Two recent writers, Mr. J.M. Robertson and Professor Stoll of the University of Minnesota, have issued small books which can be praised for moving in the other direction of Hamlet?s attitude. Mr. Robertson points out, very closely how critics have failed to there ?interruption? of Hamlet by ignoring what out to be very obvious: that Hamlet is a stratification, that it represents the efforts of series of men, each making what he could out of the work of his predecessors. Also Mr. J.M. Robertson states that ?I do not believe Hamlet was insane, but merely pretending.? Mr. Robertson clearly states that Hamlet was insane.

Other critics do not believe this fact though. Professor Stoll from the University of Minnesota, believes that Hamlet was insane. For me this is very rare. This is the first critic that I have read that thinks that Hamlet was not insane. Professor Stoll says ?Hamlet was truly insane. He spoke to himself when he was alone, he had strange mood swings, he hated his mother, and always talked about death?. Professor Stoll does have a point, but Hamlets real reasons for these acting were to get revenge for his father?s death, and in order to get his thoughts together about his revenge on the killer he had to put on an act and not be himself.

Some writers are even known for saying that Shakespeare was insane, and he was using Hamlet as his impersonator. I find this fact somewhat true. In half of Shakespeare?s tragedies someone has either went insane or was already insane. Othello, The Moor Of Venice he went insane when he found out that his wife was cheating on him, which was not true. Romeo and Juliet, Romeo went insane over his love for Juliet. In Hamlet, Prince of Denmark. I can not say whether he was insane or sane. myself I say that he was sane, but from his actions throughout the play it makes it seem as if he was insane. And also in Macbeth and in Julius Caesar. Five out of ten William Shakespeare?s tragedies contains insanity either one of his characters are insane or is becoming insane.

In conclusion I do believe that Hamlet was, indeed, insane, but only at certain points in the play. He may appear insane to the people in the play; however, in his soliloquies to the audience, Hamlet is perfectly sane. On parts where Hamlet appears to be insane is when the Ghost comes into the play.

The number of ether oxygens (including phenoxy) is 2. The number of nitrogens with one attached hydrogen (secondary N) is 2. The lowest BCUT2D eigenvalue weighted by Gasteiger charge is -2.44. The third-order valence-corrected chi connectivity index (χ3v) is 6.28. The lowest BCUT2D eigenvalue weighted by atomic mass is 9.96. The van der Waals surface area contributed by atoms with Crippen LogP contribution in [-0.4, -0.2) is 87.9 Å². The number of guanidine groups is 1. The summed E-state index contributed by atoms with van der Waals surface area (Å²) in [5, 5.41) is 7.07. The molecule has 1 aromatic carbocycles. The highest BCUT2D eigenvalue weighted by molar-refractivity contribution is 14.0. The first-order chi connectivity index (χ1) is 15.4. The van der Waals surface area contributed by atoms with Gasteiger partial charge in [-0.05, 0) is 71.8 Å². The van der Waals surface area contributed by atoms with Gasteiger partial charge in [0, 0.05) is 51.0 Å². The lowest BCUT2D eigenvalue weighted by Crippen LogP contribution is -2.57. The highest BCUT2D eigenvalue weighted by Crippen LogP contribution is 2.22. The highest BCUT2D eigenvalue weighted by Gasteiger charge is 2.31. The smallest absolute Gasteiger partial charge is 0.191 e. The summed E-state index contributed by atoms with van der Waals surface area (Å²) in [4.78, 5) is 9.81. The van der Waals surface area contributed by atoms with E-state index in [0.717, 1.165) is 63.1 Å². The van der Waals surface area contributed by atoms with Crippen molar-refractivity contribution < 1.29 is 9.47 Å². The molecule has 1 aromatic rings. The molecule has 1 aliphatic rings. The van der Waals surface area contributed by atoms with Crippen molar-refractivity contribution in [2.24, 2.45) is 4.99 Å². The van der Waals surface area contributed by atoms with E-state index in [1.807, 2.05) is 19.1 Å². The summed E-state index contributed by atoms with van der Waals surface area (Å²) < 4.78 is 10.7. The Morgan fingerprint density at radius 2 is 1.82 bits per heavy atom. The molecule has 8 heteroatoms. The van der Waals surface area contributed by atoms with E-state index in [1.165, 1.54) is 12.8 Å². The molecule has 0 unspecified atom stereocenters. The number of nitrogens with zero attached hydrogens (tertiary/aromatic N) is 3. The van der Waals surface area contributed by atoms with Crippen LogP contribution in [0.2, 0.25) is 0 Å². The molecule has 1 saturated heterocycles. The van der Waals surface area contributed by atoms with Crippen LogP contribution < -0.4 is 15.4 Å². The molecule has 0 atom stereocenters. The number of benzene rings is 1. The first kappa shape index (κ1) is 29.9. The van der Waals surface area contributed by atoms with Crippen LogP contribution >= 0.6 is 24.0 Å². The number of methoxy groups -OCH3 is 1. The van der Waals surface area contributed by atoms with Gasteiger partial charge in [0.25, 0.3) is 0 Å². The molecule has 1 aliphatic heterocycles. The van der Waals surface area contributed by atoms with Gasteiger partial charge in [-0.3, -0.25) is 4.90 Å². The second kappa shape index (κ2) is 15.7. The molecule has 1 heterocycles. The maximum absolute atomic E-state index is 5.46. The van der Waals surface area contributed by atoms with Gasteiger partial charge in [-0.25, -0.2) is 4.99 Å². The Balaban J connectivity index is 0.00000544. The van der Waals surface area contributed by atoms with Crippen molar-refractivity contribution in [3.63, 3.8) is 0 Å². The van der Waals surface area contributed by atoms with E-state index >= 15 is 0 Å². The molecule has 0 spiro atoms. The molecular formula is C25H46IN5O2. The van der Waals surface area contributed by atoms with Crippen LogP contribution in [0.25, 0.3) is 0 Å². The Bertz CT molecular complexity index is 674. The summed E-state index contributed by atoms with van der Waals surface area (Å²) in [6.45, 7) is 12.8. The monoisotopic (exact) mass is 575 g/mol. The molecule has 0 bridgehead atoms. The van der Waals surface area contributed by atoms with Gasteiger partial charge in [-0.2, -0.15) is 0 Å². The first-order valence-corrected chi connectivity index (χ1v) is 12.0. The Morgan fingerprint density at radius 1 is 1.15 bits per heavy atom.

Outside of those occasions, Hamlet appears to thing and act like a normal person, based on the knowledge of events he has. Why is he only insane when he talks to the ghost? Because the Ghost is not the ghost of Hamlet?s father, as we would think of it. It is a demon that has come to haunt Hamlet of his fathers death. My reason for this is, several elements of the play says that the cries of the Ghost comes ?from below, meaning that the cries are coming hell.

Also the Ghost does not show up again in the play until Hamlet is on the verge of forgiving his mother. The presence of the Ghost is to remind Hamlet of the tragedy of his fathers death and to make him go insane over that. Another person that could have triggered Hamlet?s fake insanity, is his love Ophelia. Her plight is symbolic of the one of the main themes of the play. How leaving her inner, and emotional ?dichotomy? untended can only lead to insanity, and ultimately, tragic death. Hamlet loves Ophelia so much that to see her in this condition is driving himself insane even more. While Hamlet is torn between love for his mother and his duty to his father (or what is left to be of his him), he clearly puts on a front to the people that he is insane, because he wants no one to see his the pain that lies inside of him.

Bibliography

Buckman, Irene

Twenty Tales from Shakespeare

New York: Random House, 1963 pg. 116

Bevington, David

The Complete Works of Shakespeare

Glenview, Illinois: Foresman, 1968 pg. 1069

Corum Richard

Understanding Hamlet

Westpoint, CT: Greenwood, 1998 pg. 55-68, 76-82, 110, 145

Series Companion Leterary

Hamlet

San Diego, Ca.: Greenhaven, 1999 pg. 94, 99, 104

Okamura, Anne

Expressions of Shakespeare

London, England GreenPress, 1978 pg. 160